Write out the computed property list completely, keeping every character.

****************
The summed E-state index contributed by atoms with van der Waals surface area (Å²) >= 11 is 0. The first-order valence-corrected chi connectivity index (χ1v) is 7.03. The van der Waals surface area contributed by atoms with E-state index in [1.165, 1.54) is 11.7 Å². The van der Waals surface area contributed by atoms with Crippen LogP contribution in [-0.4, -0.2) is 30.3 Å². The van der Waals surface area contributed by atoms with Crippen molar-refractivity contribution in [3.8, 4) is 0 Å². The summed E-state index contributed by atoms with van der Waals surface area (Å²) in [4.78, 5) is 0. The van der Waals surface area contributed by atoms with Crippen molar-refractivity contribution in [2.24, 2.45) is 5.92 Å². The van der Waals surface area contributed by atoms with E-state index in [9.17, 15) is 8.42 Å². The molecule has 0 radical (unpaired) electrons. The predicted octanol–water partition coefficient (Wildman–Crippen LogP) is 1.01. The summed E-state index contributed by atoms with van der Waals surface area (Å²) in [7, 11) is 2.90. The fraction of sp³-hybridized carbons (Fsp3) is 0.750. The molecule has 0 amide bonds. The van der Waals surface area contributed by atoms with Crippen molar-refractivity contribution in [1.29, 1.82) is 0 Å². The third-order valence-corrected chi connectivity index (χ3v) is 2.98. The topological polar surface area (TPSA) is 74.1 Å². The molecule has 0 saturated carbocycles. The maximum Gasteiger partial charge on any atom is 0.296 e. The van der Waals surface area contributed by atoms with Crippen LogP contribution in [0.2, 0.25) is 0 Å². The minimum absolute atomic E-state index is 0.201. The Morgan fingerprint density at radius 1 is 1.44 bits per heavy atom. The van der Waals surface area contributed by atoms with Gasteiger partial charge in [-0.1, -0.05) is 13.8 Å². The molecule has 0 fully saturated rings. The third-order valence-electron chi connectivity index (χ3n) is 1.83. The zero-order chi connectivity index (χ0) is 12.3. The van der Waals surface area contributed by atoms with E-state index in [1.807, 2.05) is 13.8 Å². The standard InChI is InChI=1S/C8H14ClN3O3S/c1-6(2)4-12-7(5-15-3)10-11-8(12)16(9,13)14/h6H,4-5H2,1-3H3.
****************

The summed E-state index contributed by atoms with van der Waals surface area (Å²) >= 11 is 0. The first-order valence-corrected chi connectivity index (χ1v) is 7.03. The van der Waals surface area contributed by atoms with E-state index in [1.165, 1.54) is 11.7 Å². The van der Waals surface area contributed by atoms with Crippen LogP contribution in [-0.4, -0.2) is 30.3 Å². The van der Waals surface area contributed by atoms with Crippen molar-refractivity contribution in [3.8, 4) is 0 Å². The summed E-state index contributed by atoms with van der Waals surface area (Å²) in [4.78, 5) is 0. The van der Waals surface area contributed by atoms with Crippen molar-refractivity contribution in [2.24, 2.45) is 5.92 Å². The van der Waals surface area contributed by atoms with E-state index in [9.17, 15) is 8.42 Å². The molecule has 0 radical (unpaired) electrons. The predicted octanol–water partition coefficient (Wildman–Crippen LogP) is 1.01. The summed E-state index contributed by atoms with van der Waals surface area (Å²) in [7, 11) is 2.90. The fraction of sp³-hybridized carbons (Fsp3) is 0.750. The molecule has 0 amide bonds. The van der Waals surface area contributed by atoms with Crippen molar-refractivity contribution in [1.29, 1.82) is 0 Å². The third-order valence-corrected chi connectivity index (χ3v) is 2.98. The topological polar surface area (TPSA) is 74.1 Å². The molecule has 0 saturated carbocycles. The maximum Gasteiger partial charge on any atom is 0.296 e. The van der Waals surface area contributed by atoms with Crippen LogP contribution in [0.2, 0.25) is 0 Å². The minimum absolute atomic E-state index is 0.201. The Morgan fingerprint density at radius 1 is 1.44 bits per heavy atom. The van der Waals surface area contributed by atoms with Gasteiger partial charge in [-0.1, -0.05) is 13.8 Å². The molecule has 0 fully saturated rings. The third-order valence-electron chi connectivity index (χ3n) is 1.83. The zero-order chi connectivity index (χ0) is 12.3. The van der Waals surface area contributed by atoms with E-state index in [1.807, 2.05) is 13.8 Å². The standard InChI is InChI=1S/C8H14ClN3O3S/c1-6(2)4-12-7(5-15-3)10-11-8(12)16(9,13)14/h6H,4-5H2,1-3H3.